Q Former Vice President and mob target Mike Pence said he would give due consideration to an invitation to testify before the January 6 Committee. Assuming he still wants to be president, what is the political calculus when he sits for his deposition?

Mike: Vice President Pence is in a tough spot. A devout Christian, he has sold his credibility to lavish praise on Donald Trump at every opportunity so many mainstream conservatives are skeptical of his judgement. And Trump stalwarts will never forgive him for not supporting Trump on Jan. 6, even though he did the right thing. The best thing he can do politically is not to be political. Do the right thing and hopefully enough people will respect your actions that you have a future role as well.

Julia: I see no path for Mike Pence in the 2024 Republican primary. The Trump mob wants to assassinate him and almost literally did. Anti-Trump conservatives know he didn’t stand up to Trump for four years, until the very last minute. Evangelicals long ago decided that the Mar-a-Lago missives were more relevant than the Mount of Olives sermons. If he wants to go down in the history books as a defender of law and order, he will voluntarily testify before the January 6 Committee and tell the truth about what he knows.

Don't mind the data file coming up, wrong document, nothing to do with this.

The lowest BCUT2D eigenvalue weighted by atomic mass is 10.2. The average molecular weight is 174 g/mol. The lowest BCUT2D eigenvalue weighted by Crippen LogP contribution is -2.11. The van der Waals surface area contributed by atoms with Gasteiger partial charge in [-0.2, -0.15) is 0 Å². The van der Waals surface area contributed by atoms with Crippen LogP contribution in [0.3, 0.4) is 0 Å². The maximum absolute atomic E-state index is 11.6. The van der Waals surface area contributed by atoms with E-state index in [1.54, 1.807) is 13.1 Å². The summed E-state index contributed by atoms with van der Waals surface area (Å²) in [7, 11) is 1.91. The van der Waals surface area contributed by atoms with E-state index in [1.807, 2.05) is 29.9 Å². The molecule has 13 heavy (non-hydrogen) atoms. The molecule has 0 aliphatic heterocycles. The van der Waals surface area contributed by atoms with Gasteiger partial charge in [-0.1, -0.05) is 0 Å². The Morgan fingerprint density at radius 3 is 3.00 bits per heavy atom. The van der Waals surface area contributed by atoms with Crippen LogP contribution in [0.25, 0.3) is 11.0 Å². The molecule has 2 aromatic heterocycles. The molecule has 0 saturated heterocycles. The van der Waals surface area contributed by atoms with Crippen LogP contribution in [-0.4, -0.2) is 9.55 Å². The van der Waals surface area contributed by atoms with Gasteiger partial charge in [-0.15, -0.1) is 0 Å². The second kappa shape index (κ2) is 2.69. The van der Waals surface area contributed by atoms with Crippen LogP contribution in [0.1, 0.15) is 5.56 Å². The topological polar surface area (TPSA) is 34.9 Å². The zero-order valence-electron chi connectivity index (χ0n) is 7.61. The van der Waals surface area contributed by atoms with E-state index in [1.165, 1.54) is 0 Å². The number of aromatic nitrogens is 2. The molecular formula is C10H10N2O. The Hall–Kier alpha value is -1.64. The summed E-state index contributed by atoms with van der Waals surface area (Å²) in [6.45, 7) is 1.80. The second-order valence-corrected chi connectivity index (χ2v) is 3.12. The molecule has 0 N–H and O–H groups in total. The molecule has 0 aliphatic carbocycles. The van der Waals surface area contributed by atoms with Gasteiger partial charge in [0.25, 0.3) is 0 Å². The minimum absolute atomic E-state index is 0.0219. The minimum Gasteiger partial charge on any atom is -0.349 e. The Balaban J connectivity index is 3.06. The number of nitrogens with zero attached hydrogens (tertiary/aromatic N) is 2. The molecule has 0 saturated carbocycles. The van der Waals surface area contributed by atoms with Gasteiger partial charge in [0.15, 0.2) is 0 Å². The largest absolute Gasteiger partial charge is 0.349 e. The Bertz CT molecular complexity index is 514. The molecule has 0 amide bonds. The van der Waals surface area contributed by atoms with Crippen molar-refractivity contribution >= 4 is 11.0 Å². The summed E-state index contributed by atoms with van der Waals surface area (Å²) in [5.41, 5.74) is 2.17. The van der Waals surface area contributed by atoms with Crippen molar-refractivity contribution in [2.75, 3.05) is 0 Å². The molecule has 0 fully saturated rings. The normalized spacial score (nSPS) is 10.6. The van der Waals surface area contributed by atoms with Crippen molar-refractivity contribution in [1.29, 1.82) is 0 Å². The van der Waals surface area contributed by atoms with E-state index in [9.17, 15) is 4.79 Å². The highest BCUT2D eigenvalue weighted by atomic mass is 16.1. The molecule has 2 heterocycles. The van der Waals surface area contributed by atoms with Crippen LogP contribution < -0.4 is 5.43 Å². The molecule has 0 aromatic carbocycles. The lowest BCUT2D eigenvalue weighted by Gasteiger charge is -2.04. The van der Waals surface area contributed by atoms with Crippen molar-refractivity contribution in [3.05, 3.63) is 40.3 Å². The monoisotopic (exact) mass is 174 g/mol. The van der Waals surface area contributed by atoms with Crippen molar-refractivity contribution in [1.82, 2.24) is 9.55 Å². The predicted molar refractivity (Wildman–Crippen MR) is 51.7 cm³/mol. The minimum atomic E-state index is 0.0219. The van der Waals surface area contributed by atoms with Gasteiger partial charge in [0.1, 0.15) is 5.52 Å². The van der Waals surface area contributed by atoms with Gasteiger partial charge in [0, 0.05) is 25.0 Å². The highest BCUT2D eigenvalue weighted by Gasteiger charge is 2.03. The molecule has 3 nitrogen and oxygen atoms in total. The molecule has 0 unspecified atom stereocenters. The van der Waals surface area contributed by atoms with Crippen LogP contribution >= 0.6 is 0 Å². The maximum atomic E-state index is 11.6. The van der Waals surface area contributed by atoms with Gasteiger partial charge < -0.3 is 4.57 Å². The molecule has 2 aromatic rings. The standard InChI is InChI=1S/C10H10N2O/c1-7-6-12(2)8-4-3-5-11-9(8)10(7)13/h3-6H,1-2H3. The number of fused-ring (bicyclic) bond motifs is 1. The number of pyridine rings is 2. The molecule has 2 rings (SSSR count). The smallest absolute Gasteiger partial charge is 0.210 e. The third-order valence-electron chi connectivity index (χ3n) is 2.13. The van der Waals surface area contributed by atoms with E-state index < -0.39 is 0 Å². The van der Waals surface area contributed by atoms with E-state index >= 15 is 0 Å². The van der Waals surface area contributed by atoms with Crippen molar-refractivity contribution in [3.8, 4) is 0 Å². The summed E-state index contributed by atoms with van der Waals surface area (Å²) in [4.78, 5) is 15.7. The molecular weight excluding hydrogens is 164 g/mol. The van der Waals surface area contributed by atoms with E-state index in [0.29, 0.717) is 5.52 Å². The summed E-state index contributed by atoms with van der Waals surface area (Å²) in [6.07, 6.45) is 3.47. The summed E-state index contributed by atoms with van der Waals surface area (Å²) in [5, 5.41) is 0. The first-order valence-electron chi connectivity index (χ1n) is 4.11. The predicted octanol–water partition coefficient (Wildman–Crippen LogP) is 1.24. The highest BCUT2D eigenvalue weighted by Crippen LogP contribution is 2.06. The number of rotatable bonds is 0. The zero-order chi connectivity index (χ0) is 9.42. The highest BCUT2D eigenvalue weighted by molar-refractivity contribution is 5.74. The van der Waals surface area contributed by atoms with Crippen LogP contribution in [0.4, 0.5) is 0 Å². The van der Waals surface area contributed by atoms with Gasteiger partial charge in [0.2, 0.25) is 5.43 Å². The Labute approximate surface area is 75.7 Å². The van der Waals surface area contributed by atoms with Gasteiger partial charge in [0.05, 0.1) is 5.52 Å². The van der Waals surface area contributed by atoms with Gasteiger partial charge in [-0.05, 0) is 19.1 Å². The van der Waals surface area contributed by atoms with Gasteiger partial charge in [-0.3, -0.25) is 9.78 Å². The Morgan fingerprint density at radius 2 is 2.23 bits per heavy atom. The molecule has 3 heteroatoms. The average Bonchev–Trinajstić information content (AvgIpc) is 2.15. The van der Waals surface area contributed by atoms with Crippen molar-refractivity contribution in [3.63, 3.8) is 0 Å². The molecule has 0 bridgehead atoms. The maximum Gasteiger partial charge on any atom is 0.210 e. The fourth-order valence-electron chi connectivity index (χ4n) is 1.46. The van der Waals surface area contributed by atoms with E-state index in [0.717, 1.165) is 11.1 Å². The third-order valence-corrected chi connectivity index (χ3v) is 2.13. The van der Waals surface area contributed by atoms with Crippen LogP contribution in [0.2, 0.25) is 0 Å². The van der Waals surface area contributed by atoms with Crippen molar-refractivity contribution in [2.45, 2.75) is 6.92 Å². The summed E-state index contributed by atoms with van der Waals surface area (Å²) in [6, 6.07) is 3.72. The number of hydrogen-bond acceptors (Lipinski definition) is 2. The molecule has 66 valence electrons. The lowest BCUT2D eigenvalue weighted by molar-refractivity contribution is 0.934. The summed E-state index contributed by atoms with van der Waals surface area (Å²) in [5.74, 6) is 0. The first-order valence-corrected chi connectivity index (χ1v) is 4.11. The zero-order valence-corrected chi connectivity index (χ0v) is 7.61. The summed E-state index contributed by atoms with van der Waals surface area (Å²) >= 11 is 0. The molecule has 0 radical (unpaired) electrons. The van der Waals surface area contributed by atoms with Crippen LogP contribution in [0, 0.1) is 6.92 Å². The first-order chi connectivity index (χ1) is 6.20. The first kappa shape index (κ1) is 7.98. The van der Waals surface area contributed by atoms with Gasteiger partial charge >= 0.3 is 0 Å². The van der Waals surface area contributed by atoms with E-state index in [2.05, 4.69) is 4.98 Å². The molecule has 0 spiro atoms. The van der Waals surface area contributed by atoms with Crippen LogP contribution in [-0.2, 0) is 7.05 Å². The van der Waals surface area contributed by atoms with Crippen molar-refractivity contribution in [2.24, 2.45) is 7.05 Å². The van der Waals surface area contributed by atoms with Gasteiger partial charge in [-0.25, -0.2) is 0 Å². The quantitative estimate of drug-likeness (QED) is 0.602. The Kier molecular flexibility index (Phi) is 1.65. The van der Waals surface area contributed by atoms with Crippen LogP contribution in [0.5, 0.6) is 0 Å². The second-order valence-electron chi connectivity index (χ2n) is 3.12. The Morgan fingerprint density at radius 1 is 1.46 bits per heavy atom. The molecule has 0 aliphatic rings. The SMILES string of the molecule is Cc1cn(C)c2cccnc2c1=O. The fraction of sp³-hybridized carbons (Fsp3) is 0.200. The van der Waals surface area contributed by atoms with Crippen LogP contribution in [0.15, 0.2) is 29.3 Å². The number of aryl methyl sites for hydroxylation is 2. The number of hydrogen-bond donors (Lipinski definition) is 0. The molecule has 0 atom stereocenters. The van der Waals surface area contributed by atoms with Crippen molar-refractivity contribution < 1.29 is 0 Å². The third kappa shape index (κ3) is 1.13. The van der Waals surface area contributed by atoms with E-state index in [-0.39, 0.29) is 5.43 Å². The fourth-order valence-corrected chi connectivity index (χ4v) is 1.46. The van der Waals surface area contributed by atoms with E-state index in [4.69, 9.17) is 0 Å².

Q Rep. Liz Cheney, Trump’s top prosecutor in the Jan. 6 Committee, lost the Republican primary for his congressional seat in Wyoming to a Trump-backed opponent. Does a brave conservative have a political future after being ousted by her own party?

Mike: Cheney is clearly planning to run for president. She will be the darling of the Republicans of Never Trump, but they are not numerous enough to carry out a primary. She will be loved by the media until they find out that she is pro-life and pro-2nd Amendment and truly conservative. I have a lot of respect for what Cheney did. Yes, she sacrificed her seat, but history will remember her long after the many GOP members of Congress who sat in silence have been forgotten.